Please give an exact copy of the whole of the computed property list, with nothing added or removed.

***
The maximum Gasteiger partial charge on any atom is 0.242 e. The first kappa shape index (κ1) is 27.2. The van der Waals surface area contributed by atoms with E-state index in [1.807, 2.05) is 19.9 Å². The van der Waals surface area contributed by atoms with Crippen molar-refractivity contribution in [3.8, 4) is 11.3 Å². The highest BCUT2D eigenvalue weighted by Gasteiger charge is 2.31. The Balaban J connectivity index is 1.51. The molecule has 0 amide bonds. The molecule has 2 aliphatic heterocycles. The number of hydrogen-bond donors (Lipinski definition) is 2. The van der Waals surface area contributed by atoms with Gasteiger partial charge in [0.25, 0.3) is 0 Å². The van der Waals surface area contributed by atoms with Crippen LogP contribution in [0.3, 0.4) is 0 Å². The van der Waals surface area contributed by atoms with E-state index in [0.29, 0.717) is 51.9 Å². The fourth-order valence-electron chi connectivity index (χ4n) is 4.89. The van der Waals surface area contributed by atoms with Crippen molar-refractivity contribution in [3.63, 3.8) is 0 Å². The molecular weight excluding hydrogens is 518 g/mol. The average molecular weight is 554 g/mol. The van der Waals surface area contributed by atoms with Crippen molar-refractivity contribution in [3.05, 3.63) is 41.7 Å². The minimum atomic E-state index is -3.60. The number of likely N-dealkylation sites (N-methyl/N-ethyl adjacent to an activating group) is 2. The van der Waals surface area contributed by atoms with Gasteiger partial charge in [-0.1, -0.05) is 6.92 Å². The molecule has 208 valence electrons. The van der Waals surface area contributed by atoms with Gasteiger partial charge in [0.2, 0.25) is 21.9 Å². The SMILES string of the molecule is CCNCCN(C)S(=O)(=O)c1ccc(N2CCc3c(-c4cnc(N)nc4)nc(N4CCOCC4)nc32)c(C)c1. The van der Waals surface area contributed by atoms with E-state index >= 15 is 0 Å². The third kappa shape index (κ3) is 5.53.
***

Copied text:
The maximum Gasteiger partial charge on any atom is 0.242 e. The first kappa shape index (κ1) is 27.2. The van der Waals surface area contributed by atoms with E-state index in [1.807, 2.05) is 19.9 Å². The van der Waals surface area contributed by atoms with Crippen molar-refractivity contribution in [3.8, 4) is 11.3 Å². The highest BCUT2D eigenvalue weighted by Gasteiger charge is 2.31. The Balaban J connectivity index is 1.51. The molecule has 0 amide bonds. The molecule has 2 aliphatic heterocycles. The number of hydrogen-bond donors (Lipinski definition) is 2. The van der Waals surface area contributed by atoms with Gasteiger partial charge in [0.25, 0.3) is 0 Å². The van der Waals surface area contributed by atoms with Crippen LogP contribution in [0.3, 0.4) is 0 Å². The van der Waals surface area contributed by atoms with E-state index in [0.29, 0.717) is 51.9 Å². The fourth-order valence-electron chi connectivity index (χ4n) is 4.89. The van der Waals surface area contributed by atoms with Crippen molar-refractivity contribution in [3.63, 3.8) is 0 Å². The molecular weight excluding hydrogens is 518 g/mol. The average molecular weight is 554 g/mol. The van der Waals surface area contributed by atoms with Crippen molar-refractivity contribution in [3.05, 3.63) is 41.7 Å². The minimum atomic E-state index is -3.60. The number of likely N-dealkylation sites (N-methyl/N-ethyl adjacent to an activating group) is 2. The van der Waals surface area contributed by atoms with Gasteiger partial charge in [-0.1, -0.05) is 6.92 Å². The molecule has 208 valence electrons. The van der Waals surface area contributed by atoms with Gasteiger partial charge in [0.2, 0.25) is 21.9 Å². The SMILES string of the molecule is CCNCCN(C)S(=O)(=O)c1ccc(N2CCc3c(-c4cnc(N)nc4)nc(N4CCOCC4)nc32)c(C)c1. The van der Waals surface area contributed by atoms with E-state index >= 15 is 0 Å². The third kappa shape index (κ3) is 5.53.